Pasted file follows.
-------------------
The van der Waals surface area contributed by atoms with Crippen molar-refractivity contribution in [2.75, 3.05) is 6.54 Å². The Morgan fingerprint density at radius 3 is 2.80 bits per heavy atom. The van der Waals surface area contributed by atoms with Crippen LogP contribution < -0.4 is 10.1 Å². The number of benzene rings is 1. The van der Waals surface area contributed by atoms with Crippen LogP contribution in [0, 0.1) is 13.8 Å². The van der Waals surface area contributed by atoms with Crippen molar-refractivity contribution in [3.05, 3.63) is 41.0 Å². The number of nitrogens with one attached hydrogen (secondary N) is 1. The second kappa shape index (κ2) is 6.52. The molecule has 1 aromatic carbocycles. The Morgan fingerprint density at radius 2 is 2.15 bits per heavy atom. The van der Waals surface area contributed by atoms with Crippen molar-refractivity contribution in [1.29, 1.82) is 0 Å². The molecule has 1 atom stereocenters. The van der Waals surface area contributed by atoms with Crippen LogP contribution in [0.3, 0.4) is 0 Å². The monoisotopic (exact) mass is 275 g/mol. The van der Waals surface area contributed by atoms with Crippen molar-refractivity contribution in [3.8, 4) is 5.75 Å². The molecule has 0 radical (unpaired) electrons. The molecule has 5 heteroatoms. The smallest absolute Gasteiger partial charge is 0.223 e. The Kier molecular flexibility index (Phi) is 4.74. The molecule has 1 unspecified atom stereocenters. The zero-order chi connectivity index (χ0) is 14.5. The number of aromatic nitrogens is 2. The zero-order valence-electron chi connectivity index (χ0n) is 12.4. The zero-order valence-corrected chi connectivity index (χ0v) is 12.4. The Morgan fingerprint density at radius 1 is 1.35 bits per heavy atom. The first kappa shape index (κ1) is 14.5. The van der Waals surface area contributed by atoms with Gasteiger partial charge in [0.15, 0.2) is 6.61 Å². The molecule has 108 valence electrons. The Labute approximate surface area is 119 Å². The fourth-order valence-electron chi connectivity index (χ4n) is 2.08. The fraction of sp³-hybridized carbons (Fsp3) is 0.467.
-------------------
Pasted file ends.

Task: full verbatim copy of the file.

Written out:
The van der Waals surface area contributed by atoms with Crippen molar-refractivity contribution in [2.75, 3.05) is 6.54 Å². The Morgan fingerprint density at radius 3 is 2.80 bits per heavy atom. The van der Waals surface area contributed by atoms with Crippen LogP contribution < -0.4 is 10.1 Å². The number of benzene rings is 1. The van der Waals surface area contributed by atoms with Crippen LogP contribution in [0, 0.1) is 13.8 Å². The van der Waals surface area contributed by atoms with Crippen molar-refractivity contribution in [3.05, 3.63) is 41.0 Å². The number of nitrogens with one attached hydrogen (secondary N) is 1. The second kappa shape index (κ2) is 6.52. The molecule has 1 aromatic carbocycles. The Morgan fingerprint density at radius 2 is 2.15 bits per heavy atom. The van der Waals surface area contributed by atoms with Crippen molar-refractivity contribution in [1.29, 1.82) is 0 Å². The molecule has 1 atom stereocenters. The van der Waals surface area contributed by atoms with Crippen LogP contribution in [0.3, 0.4) is 0 Å². The monoisotopic (exact) mass is 275 g/mol. The van der Waals surface area contributed by atoms with Crippen molar-refractivity contribution in [3.8, 4) is 5.75 Å². The molecule has 0 radical (unpaired) electrons. The molecule has 5 heteroatoms. The smallest absolute Gasteiger partial charge is 0.223 e. The Kier molecular flexibility index (Phi) is 4.74. The molecule has 1 unspecified atom stereocenters. The zero-order chi connectivity index (χ0) is 14.5. The number of aromatic nitrogens is 2. The zero-order valence-electron chi connectivity index (χ0n) is 12.4. The zero-order valence-corrected chi connectivity index (χ0v) is 12.4. The Morgan fingerprint density at radius 1 is 1.35 bits per heavy atom. The first kappa shape index (κ1) is 14.5. The van der Waals surface area contributed by atoms with Gasteiger partial charge in [0.15, 0.2) is 6.61 Å². The molecule has 108 valence electrons. The Labute approximate surface area is 119 Å². The fourth-order valence-electron chi connectivity index (χ4n) is 2.08. The fraction of sp³-hybridized carbons (Fsp3) is 0.467.